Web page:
CoRL 2024 Workshop on Mastering Robot Manipulation in a World of Abundant Data


Manipulation is a crucial skill for fully autonomous robots operating in complex, real-world environments. As robots move into dynamic, human-centric spaces, it is increasingly important to develop reliable and versatile manipulation abilities. With the availability of large datasets (e.g., RT-X) and recent advances in robot learning and perception (e.g., deep RL, diffusion, and language-conditioned methods), there has been significant progress in acquiring new skills, understanding common sense, and enabling natural interaction in human-centric environments. These advances spark new questions about (i) the learning methods that best utilize abundant data to learn versatile and reliable manipulation policies and (ii) the modalities (e.g., visual, tactile) and sources (e.g., real-world, high-fidelity contact simulations) of training data for acquiring general-purpose skills. In this workshop, we aim to facilitate an interdisciplinary exchange between the communities in robot learning, computer vision, manipulation, and control. Our goal is to map out further potential and limitations of current large-scale data-driven methods for the community and discuss pressing challenges and opportunities in diversifying data modalities and sources for mastering robot manipulation in real-world applications.

Discussion Themes

Our workshop comprises two closely related themes with invited talks from experts in each.

Theme A: Learning Methods for Versatile and Reliable Manipulation

– What are the roles of RL, imitation learning, and foundation models in manipulation, and how do we best leverage these methods/tools to achieve human-like learning and refinement of manipulation skills?
– Is scaling with large models and diverse datasets the way toward acquiring general-purpose manipulation skills? How do we best exploit our prior knowledge to facilitate versatile but also reliable learning? What are some challenges arising from cross-embodiment learning?
– How can foundation models trained on large datasets reach high reliability (99.9+%) as required in many real-world (industrial) applications? What are some criteria for real-world deployment?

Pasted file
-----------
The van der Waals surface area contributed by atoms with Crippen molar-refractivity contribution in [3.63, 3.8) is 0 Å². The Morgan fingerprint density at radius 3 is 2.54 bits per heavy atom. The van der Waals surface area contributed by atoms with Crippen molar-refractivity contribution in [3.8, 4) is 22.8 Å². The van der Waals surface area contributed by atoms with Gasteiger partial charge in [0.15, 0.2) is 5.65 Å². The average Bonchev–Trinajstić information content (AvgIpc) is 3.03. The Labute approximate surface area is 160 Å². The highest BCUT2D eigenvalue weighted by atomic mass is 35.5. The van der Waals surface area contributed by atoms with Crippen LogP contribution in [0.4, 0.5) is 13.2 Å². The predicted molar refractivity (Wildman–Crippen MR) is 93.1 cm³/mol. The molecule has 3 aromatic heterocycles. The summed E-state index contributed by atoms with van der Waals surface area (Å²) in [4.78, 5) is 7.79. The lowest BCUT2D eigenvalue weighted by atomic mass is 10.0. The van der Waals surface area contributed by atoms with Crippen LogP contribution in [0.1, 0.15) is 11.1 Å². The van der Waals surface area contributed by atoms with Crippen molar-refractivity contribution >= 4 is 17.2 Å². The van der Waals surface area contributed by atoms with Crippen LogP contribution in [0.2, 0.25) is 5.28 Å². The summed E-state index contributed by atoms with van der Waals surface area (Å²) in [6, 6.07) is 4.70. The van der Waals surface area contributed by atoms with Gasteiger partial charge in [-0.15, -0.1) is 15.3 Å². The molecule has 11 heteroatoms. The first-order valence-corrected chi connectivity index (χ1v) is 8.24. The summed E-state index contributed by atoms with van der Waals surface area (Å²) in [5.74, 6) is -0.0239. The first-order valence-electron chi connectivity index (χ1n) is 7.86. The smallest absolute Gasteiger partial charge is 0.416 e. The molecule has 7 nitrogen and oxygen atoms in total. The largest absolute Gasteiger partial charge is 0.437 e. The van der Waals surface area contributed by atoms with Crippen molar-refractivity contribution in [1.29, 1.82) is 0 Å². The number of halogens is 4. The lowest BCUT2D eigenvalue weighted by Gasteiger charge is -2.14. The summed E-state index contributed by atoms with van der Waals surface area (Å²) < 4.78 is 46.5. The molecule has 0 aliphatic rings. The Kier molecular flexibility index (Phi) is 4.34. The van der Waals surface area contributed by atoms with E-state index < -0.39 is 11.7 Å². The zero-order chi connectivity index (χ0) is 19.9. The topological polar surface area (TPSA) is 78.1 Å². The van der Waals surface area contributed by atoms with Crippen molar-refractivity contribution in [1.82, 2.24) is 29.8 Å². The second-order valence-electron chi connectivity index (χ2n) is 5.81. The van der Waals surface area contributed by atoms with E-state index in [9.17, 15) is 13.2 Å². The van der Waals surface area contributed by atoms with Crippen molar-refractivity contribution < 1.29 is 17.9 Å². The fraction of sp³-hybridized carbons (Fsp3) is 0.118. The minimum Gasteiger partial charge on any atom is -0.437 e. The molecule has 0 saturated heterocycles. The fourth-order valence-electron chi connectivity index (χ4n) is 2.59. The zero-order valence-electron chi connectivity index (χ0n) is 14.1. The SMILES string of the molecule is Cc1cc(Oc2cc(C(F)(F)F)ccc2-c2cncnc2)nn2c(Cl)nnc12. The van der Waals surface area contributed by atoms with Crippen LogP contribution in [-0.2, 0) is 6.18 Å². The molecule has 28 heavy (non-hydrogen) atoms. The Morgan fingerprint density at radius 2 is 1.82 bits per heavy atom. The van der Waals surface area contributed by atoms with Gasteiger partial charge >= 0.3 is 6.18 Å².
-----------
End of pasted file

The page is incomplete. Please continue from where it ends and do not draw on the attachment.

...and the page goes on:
– Will the common sense/reasoning capability enabled by foundation models improve the robustness of robot learning algorithms in the long run?

Theme B: Data Collection and Sensor Modalities for General-Purpose Skill Acquisition

– We have seen a proliferation of LLMs and VLMs in the robot decision-making software stack. Which sensor data modalities are required for learning and reliable deployment of manipulation skills?
– When is tactile feedback required for manipulation, and how can it be combined with vision? Can we train gripper-agnostic foundation models for dexterous manipulation?
– What role does internet video data play, and is simulation necessary to generate synthetic data? How can we collect informative data in the real world and effectively combine it with synthetic data for “in-the-wild” task learning?
– How can manipulation datasets containing different data modalities be effectively combined for cross-embodiment learning?

Confirmed Speakers

Sergey Levine, University of California Berkeley
Nathan Ratliff, NVIDIA
Danica Kragic, KTH
Ted Xiao, Google DeepMind
Shuran Song, Stanford University
Katerina Fragkiadaki, CMU
Mohsen Kaboli, BMW and TU/e
Carlo Sferrazza, University of California Berkeley
Youngwoon Lee, Yonsei University


Below is a tentative program for the workshop. Times are in CEST. Session A and B each have a 10-minute introduction, a set of 20-minute invited talks, and a 40-minute moderated panel discussion. In between, we have a spotlight talks session and a poster session.

Theme A: Learning Methods for Versatile and Reliable Manipulation

09:00 – 09:10: Opening Remarks
09:10 – 09:20: Theme A Introduction
09:20 – 10:50: Theme A Invited Talks
10:50 – 11:10: Coffee Break
11:10 – 11:50: Theme A Panel Discussion

Spotlights and Poster Sessions

11:50 – 12:20: Spotlight Talks
12:20 – 13:50: Lunch Break and Poster Session

Theme B: Data Collection and Sensor Modalities for General-Purpose Skill Acquisition

13:50 – 14:00: Theme B Introduction
14:00 – 15:50: Theme B Invited Talks
15:50 – 16:10: Coffee Break
16:10 – 16:50: Theme B Panel Discussion
16:50 – 17:00: Concluding Remarks


Angela Schoellig, Technical University of Munich and University of Toronto
Animesh Garg, Georgia Institute of Technology and NVIDIA
Karime Pereida, Kindred
Oier Mees, University of California Berkeley
Ralf Römer, Technical University of Munich
Martin Schuck, Technical University of Munich
Siqi Zhou, Technical University of Munich

University of Toronto Institute for Aerospace Studies